Elevating Women Who Drive Change

This month, it’s all about the women. On March 8, we celebrated International Women’s Day. Here at home, March is Women’s History Month.

International Women’s Day (IWD) honors the social, economic, cultural and political achievements of women. It also marks a call to action to accelerate women’s equality. This year’s theme – Gender equality today for a sustainable tomorrow – recognizes the contribution of women and girls around the world who are fighting climate change.

IWD was first celebrated in 1911 and the UN began sponsoring it in 1975. Although it occurs on March 8, its significance extends throughout the year. What we do every day matters. There will be no progress toward any of the UN’s Sustainable Development Goals or other initiatives without equal progress on creating a world free of bias, stereotypes and discrimination.

Efforts to achieve gender equality align naturally with efforts to fight climate change. The climate crisis disproportionately impacts women, putting lives and livelihoods at risk. At the same time, women are essential to finding and implementing solutions. They are taking action at all levels to drive change. It’s up to us to elevate their voices and support their work.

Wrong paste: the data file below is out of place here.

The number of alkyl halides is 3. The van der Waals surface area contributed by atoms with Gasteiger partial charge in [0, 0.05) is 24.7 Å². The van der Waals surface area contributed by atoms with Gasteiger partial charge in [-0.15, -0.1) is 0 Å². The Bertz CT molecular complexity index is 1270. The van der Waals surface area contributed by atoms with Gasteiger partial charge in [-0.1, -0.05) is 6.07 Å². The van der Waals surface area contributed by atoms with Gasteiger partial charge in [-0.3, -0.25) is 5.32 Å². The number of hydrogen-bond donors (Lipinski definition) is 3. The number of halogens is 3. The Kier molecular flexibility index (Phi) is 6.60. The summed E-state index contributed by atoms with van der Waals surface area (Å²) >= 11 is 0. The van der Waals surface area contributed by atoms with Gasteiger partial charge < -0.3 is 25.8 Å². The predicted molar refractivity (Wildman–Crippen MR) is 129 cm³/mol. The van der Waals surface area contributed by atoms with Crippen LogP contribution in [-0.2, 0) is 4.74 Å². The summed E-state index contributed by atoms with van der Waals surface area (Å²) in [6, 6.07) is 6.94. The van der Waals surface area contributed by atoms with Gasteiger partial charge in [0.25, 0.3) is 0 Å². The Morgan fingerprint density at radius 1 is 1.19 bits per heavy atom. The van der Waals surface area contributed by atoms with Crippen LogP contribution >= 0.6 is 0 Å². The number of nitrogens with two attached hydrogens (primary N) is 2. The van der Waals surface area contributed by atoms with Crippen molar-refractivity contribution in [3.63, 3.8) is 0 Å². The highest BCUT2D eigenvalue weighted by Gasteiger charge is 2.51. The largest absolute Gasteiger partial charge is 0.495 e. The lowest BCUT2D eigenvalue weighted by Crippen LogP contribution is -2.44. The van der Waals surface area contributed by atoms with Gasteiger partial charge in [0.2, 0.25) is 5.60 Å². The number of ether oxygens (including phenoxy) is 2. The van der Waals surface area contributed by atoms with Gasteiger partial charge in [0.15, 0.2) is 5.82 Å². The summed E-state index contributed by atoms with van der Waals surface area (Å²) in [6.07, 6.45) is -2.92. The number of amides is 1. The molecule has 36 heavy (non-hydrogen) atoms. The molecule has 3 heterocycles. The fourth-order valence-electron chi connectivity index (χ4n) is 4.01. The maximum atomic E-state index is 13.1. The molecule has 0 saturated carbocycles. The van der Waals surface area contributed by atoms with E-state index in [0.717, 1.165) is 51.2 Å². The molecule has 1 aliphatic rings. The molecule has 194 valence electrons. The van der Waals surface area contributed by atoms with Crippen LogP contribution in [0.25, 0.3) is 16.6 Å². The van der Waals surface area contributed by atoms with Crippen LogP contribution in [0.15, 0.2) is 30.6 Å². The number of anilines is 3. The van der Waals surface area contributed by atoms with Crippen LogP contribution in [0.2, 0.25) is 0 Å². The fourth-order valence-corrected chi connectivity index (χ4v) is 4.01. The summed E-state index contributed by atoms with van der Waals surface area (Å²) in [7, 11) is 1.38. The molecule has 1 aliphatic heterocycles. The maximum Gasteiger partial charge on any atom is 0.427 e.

In the United States, Women’s History Month is an offshoot of IWD. It began as Women’s History Week in 1980 and was officially expanded to a full month by Congress in 1987. It’s a time to commemorate and celebrate women’s vital contributions to American history, culture and society.

Appropriately, this year’s theme is “Women Providing Healing, Promoting Hope” – a tribute to the efforts of caregivers and frontline workers during COVID-19, as well as the many ways women have provided healing and hope throughout history.

As with IWD, we must do more than simply pay lip service to this annual event. At a time when women are bearing the brunt of so much suffering and unrest throughout the world, we need to find ways to become part of the movement. How to get started? We can educate about the history of women’s rights, advocate for issues that continue to plague women today, and dedicate some time to spread the word via blogs and social media. This blog post features many more ideas on how to get involved, including helpful links and resources.

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